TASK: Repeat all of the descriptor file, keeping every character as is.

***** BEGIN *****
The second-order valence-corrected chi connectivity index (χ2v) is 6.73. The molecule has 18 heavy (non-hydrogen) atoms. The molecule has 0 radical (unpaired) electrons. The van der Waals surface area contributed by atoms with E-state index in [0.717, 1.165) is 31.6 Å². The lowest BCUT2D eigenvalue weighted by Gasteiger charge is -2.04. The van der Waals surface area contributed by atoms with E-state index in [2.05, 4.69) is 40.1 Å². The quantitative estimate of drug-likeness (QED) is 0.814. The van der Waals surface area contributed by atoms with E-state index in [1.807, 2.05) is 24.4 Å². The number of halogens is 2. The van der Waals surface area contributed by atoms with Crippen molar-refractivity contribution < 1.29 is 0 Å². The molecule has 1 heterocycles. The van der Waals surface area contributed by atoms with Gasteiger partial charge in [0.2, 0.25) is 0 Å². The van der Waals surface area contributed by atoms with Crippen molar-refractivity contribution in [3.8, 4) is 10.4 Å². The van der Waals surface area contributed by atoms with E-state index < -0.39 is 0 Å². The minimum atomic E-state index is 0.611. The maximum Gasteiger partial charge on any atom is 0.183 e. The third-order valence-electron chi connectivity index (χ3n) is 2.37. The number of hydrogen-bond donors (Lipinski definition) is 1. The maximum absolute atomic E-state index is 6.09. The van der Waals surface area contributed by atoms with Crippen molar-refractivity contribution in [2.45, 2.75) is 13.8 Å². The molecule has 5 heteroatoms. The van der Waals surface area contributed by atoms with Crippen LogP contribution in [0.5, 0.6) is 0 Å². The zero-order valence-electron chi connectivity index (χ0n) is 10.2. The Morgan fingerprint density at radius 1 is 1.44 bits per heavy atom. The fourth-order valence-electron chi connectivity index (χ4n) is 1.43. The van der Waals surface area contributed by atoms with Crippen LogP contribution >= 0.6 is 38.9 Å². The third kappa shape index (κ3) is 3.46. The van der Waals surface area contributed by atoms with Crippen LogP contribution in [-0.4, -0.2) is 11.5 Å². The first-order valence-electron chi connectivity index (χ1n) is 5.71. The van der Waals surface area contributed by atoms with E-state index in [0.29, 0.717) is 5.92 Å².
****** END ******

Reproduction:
The second-order valence-corrected chi connectivity index (χ2v) is 6.73. The molecule has 18 heavy (non-hydrogen) atoms. The molecule has 0 radical (unpaired) electrons. The van der Waals surface area contributed by atoms with E-state index in [0.717, 1.165) is 31.6 Å². The lowest BCUT2D eigenvalue weighted by Gasteiger charge is -2.04. The van der Waals surface area contributed by atoms with E-state index in [2.05, 4.69) is 40.1 Å². The quantitative estimate of drug-likeness (QED) is 0.814. The van der Waals surface area contributed by atoms with E-state index in [1.807, 2.05) is 24.4 Å². The number of halogens is 2. The van der Waals surface area contributed by atoms with Crippen molar-refractivity contribution < 1.29 is 0 Å². The molecule has 1 heterocycles. The van der Waals surface area contributed by atoms with Gasteiger partial charge in [0.2, 0.25) is 0 Å². The van der Waals surface area contributed by atoms with Crippen molar-refractivity contribution in [3.8, 4) is 10.4 Å². The van der Waals surface area contributed by atoms with E-state index < -0.39 is 0 Å². The minimum atomic E-state index is 0.611. The maximum Gasteiger partial charge on any atom is 0.183 e. The third-order valence-electron chi connectivity index (χ3n) is 2.37. The number of hydrogen-bond donors (Lipinski definition) is 1. The maximum absolute atomic E-state index is 6.09. The van der Waals surface area contributed by atoms with Crippen molar-refractivity contribution in [2.45, 2.75) is 13.8 Å². The molecule has 5 heteroatoms. The van der Waals surface area contributed by atoms with Crippen LogP contribution in [0.5, 0.6) is 0 Å². The zero-order valence-electron chi connectivity index (χ0n) is 10.2. The Morgan fingerprint density at radius 1 is 1.44 bits per heavy atom. The fourth-order valence-electron chi connectivity index (χ4n) is 1.43. The van der Waals surface area contributed by atoms with Crippen LogP contribution >= 0.6 is 38.9 Å². The third kappa shape index (κ3) is 3.46. The van der Waals surface area contributed by atoms with Crippen LogP contribution in [-0.4, -0.2) is 11.5 Å². The first-order valence-electron chi connectivity index (χ1n) is 5.71. The van der Waals surface area contributed by atoms with E-state index in [0.29, 0.717) is 5.92 Å².